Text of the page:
I have been using the program for some time and one "benefit" has been to see how many errors there are in my eight generations imported from FamilySearch into my family tree on  The results from using the Consistency Checker (shown above) are a little discouraging. You can see that I have 747 Consistency issues found. This is a graphic example of the work left to do on the Family Tree.

You do not need to synchronize your file to have your family tree on MyHeritage. You can run the Consistency Checker any time but the advantage of synchronization is that it reduces the number of steps you need to take to correct the errors. The key is to use the error information from MyHeritage to find the same people in the FamilySearch Family Tree and make the corrections in both trees.

Here is an example from the Consistency Checker.

When I click on this entry, I can see his detail page on MyHeritage.

The arrow points to the link between the two programs. Yes, the dates on the entry are suspect. One advantage is that I can now see this person in both programs and use the resources for each program to make the correction.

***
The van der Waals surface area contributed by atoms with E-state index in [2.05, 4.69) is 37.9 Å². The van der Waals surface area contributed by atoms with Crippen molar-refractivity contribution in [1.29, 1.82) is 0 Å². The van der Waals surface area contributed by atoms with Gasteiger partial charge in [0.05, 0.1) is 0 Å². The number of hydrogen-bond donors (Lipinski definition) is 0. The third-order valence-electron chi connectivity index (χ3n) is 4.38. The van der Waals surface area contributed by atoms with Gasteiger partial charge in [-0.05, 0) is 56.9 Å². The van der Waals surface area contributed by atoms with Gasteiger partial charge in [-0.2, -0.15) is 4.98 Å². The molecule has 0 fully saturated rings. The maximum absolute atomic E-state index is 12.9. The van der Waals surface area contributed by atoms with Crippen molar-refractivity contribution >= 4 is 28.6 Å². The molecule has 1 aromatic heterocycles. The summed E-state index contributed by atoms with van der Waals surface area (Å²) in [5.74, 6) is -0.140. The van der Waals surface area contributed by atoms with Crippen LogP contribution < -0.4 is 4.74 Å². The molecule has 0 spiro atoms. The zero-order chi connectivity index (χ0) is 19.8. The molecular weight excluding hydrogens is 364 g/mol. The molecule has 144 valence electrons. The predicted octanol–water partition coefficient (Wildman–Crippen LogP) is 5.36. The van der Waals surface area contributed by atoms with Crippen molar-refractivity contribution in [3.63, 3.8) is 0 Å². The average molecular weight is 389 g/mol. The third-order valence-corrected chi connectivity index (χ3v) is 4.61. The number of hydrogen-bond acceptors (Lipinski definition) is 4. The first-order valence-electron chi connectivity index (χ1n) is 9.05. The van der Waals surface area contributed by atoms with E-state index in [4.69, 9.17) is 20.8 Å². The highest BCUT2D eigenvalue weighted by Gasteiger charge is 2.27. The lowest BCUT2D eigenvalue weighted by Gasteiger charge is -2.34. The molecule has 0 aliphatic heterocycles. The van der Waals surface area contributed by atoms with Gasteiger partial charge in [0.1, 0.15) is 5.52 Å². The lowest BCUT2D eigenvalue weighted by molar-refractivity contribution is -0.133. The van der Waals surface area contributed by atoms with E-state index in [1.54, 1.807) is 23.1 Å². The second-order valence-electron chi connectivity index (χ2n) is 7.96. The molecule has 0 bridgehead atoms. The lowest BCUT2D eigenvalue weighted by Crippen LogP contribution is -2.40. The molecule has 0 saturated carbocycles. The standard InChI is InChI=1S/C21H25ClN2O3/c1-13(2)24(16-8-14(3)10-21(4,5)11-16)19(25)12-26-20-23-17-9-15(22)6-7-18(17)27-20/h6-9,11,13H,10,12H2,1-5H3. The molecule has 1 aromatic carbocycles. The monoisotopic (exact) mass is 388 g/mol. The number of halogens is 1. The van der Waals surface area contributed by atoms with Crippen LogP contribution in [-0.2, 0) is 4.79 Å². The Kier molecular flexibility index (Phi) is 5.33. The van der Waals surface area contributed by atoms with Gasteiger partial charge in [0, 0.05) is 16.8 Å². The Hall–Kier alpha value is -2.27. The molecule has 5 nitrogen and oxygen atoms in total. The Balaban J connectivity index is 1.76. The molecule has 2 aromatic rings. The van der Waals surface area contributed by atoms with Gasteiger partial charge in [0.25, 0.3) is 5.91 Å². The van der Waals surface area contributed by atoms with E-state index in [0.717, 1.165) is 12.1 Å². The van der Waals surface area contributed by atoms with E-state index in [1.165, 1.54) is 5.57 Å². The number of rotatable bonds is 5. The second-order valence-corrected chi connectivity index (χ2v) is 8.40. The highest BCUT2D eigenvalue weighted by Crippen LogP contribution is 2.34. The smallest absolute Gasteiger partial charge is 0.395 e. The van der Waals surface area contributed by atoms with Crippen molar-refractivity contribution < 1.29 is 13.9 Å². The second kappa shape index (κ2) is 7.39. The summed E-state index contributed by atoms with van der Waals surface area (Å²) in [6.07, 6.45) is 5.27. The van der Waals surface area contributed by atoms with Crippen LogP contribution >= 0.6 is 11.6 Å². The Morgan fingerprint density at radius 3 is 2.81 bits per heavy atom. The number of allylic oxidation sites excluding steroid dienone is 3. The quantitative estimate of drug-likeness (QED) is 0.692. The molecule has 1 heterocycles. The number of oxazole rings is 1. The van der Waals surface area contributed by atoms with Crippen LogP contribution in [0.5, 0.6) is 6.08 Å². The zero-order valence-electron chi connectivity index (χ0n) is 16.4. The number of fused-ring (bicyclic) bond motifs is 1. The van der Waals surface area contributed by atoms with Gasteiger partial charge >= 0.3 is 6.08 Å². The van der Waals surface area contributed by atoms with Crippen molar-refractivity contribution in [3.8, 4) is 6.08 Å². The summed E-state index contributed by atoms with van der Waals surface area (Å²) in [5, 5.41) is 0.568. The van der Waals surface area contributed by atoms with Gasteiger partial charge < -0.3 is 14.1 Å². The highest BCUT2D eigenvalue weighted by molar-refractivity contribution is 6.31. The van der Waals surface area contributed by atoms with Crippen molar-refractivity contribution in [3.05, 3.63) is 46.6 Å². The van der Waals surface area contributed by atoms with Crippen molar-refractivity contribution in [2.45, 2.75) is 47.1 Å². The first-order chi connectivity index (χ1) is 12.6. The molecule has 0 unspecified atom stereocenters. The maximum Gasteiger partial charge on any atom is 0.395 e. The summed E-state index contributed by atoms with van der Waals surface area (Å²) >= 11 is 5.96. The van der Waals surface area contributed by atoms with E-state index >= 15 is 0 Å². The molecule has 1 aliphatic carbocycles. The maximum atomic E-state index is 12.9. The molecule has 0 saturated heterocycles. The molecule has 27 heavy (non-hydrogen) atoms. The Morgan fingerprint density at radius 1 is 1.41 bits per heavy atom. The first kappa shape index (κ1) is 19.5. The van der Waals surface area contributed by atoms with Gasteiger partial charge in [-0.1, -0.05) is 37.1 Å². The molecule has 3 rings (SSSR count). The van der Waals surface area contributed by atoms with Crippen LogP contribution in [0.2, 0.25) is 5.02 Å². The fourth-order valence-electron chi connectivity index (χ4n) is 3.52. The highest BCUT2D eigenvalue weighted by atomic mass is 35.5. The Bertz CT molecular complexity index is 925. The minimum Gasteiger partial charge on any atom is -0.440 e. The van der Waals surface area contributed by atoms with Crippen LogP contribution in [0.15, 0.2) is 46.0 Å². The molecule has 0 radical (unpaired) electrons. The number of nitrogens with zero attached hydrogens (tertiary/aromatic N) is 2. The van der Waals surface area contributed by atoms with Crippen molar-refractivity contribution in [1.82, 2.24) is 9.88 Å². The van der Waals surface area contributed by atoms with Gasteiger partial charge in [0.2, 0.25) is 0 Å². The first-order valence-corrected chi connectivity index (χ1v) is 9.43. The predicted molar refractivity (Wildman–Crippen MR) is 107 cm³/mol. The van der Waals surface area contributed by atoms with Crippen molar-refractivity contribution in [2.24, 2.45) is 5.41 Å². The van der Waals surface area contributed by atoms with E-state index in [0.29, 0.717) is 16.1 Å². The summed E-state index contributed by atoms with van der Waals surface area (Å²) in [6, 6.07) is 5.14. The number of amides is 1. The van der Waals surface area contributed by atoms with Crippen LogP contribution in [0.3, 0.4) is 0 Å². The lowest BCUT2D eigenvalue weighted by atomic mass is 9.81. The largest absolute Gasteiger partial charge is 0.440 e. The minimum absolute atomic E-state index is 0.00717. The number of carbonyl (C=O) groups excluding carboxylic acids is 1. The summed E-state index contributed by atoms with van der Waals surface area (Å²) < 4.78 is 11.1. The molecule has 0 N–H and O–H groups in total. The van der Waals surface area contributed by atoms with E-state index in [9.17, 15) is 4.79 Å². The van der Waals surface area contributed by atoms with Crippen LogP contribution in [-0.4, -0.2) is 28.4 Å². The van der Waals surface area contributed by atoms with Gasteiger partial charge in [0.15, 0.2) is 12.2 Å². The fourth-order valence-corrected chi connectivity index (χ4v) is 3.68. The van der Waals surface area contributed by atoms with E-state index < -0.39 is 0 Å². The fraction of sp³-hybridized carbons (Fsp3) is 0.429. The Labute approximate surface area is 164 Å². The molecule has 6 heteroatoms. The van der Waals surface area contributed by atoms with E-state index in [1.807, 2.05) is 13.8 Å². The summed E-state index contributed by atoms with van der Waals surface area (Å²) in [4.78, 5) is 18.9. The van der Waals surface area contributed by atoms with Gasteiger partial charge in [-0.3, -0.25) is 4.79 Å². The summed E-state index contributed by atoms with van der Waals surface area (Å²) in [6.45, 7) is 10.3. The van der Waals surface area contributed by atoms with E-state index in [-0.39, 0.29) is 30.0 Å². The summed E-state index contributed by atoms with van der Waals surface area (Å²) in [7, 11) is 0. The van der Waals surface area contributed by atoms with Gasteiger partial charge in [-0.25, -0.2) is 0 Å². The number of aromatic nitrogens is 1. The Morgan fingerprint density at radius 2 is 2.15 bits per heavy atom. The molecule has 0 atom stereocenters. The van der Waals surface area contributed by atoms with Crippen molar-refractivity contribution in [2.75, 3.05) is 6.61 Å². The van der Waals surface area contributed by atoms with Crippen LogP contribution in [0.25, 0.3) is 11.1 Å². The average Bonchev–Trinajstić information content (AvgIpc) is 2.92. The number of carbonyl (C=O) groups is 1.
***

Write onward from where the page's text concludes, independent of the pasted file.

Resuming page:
The challenge here is that there are about 500+ entries on the website for people named John Stewart in the time period indicated. There are also no sources showing a death date. On the MyHeritage website, it looks like there are quite a number of other family trees that have the same person with the same unsupported death date. However, on MyHeritage, the results of searching for this person show that the 1857 date probably belongs to a John Stewart who died in Ohio. 

After an extended search, for now, the solution is to remove the unsupported and unsourced date of death. That still leaves the entry with sources for a birth but a death date will have to wait for more research.